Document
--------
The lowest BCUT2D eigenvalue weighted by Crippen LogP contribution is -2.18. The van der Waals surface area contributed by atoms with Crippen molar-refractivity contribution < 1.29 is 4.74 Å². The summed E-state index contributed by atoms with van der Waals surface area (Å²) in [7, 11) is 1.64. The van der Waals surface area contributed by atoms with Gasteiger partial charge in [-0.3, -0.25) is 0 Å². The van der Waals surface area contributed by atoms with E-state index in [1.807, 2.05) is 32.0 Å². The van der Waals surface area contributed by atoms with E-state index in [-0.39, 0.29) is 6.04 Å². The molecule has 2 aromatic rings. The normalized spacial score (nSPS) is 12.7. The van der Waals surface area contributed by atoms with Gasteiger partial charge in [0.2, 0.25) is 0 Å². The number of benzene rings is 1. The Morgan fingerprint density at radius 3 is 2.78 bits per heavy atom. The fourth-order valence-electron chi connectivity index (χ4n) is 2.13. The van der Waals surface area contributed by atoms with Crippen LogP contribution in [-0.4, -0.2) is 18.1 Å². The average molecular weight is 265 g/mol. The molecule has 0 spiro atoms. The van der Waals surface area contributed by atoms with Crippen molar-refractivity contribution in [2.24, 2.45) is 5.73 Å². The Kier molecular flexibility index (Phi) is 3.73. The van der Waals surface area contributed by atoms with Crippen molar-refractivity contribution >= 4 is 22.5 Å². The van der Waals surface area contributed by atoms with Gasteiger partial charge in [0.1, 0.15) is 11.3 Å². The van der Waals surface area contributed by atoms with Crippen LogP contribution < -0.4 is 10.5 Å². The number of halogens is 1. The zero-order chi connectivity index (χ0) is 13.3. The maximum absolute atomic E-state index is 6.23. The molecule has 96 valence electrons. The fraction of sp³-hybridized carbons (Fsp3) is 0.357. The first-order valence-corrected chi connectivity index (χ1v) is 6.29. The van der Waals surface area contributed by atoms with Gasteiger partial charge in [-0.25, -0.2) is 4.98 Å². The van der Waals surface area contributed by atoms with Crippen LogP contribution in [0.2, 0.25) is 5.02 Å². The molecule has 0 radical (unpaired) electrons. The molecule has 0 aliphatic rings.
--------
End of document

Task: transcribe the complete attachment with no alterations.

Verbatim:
The lowest BCUT2D eigenvalue weighted by Crippen LogP contribution is -2.18. The van der Waals surface area contributed by atoms with Crippen molar-refractivity contribution < 1.29 is 4.74 Å². The summed E-state index contributed by atoms with van der Waals surface area (Å²) in [7, 11) is 1.64. The van der Waals surface area contributed by atoms with Gasteiger partial charge in [-0.3, -0.25) is 0 Å². The van der Waals surface area contributed by atoms with E-state index in [1.807, 2.05) is 32.0 Å². The van der Waals surface area contributed by atoms with E-state index in [-0.39, 0.29) is 6.04 Å². The molecule has 2 aromatic rings. The normalized spacial score (nSPS) is 12.7. The van der Waals surface area contributed by atoms with Gasteiger partial charge in [0.2, 0.25) is 0 Å². The number of benzene rings is 1. The Morgan fingerprint density at radius 3 is 2.78 bits per heavy atom. The fourth-order valence-electron chi connectivity index (χ4n) is 2.13. The van der Waals surface area contributed by atoms with Crippen LogP contribution in [-0.4, -0.2) is 18.1 Å². The average molecular weight is 265 g/mol. The molecule has 0 spiro atoms. The van der Waals surface area contributed by atoms with Crippen molar-refractivity contribution in [2.24, 2.45) is 5.73 Å². The Kier molecular flexibility index (Phi) is 3.73. The van der Waals surface area contributed by atoms with Crippen molar-refractivity contribution >= 4 is 22.5 Å². The van der Waals surface area contributed by atoms with Gasteiger partial charge in [0.1, 0.15) is 11.3 Å². The van der Waals surface area contributed by atoms with Crippen LogP contribution < -0.4 is 10.5 Å². The number of halogens is 1. The zero-order chi connectivity index (χ0) is 13.3. The maximum absolute atomic E-state index is 6.23. The molecule has 96 valence electrons. The fraction of sp³-hybridized carbons (Fsp3) is 0.357. The first-order valence-corrected chi connectivity index (χ1v) is 6.29. The van der Waals surface area contributed by atoms with Gasteiger partial charge in [-0.25, -0.2) is 4.98 Å². The van der Waals surface area contributed by atoms with Crippen LogP contribution in [0.2, 0.25) is 5.02 Å². The molecule has 0 radical (unpaired) electrons. The molecule has 0 aliphatic rings.